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The graded collections for school kids are nice. I would totally go with those again! (I’m reading still the last 2 volumes of 10分で読める伝記) Only thing I would do differently been in Japan, since they are books aimed at natives, you can find the entire collection at BookOff for a price that’s a steal!! :wink:

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I was there last year walking around the garden that surrounds the castle admiring the sakura when I got to a somewhat secluded spot and paused for a moment to take a break and then heard a cat quietly meowing. It got louder and then out of the bushes one cat appeared, then another, and then another. They were all walking around the clearing and being quite vocal. I was wondering what was going on but then a few minutes later a Japanese girl appeared with cat snacks to feed them. So that day I learned that the Himeji castle park has a secret entrance to にゃんこ王国

Anyway, back to the original topic, my recommendation would be volumes of Aria: the Masterpiece, or volumes of Aria / Aqua.

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You could have a look at some of the books for which there are vocab lists you can study on FloFlo Moe.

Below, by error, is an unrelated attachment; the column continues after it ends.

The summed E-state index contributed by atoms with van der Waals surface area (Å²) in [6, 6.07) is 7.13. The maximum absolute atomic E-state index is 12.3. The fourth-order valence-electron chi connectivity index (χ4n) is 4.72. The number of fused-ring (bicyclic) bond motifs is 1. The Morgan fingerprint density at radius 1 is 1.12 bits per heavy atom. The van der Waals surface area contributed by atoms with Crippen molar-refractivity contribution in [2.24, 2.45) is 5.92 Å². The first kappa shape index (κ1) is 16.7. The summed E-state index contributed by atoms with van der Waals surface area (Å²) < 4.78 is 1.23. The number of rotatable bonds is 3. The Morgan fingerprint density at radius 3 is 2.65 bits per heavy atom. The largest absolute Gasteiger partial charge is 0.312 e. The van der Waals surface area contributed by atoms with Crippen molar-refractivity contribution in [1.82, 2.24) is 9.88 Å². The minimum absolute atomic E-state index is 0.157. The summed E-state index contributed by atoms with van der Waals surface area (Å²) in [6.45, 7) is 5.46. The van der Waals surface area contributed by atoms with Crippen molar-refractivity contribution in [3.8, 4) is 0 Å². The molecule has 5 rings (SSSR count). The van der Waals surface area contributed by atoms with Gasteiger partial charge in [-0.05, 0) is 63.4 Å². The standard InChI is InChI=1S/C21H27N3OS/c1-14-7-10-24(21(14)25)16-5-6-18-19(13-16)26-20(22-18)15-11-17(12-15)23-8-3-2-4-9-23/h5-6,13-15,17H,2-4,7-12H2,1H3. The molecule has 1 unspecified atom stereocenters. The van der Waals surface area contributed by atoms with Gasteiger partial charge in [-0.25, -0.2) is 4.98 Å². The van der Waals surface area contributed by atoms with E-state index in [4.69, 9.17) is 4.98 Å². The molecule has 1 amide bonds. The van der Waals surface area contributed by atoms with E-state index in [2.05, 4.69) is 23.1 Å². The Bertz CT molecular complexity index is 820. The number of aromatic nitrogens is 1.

Make a list of any that sound interesting and then look out for those in bookstores.

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Last time I was in Japan, I bought a few volumes of Dr. Slump and I’m really enjoying them. I don’t get all of it being a beginner, but enough to appreciate the jokes, not to mention sweet art style. I also got a few volumes of Hikaru no Go, which I loved as a teen. I figured I may be able to pick up a few things just from context.

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I loved the Kanji Books for Grade 1 and 2. They might differ from place to place but I remember well illustrated colourful comic style books until Grade 3 when they rapidly became a bit boring…
I also really like the Nihongo Kantan series.


And be sure to stock up on stationary!

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I haven’t heard of that one yet. What exactly is in it? :slight_smile:

It may be out pf print.
It was produced specifically for kids at an American International school in Japan.
I had all three books by the time I left Japan, but because I left due to a health emergency in 1999, they did not follow me back to Africa.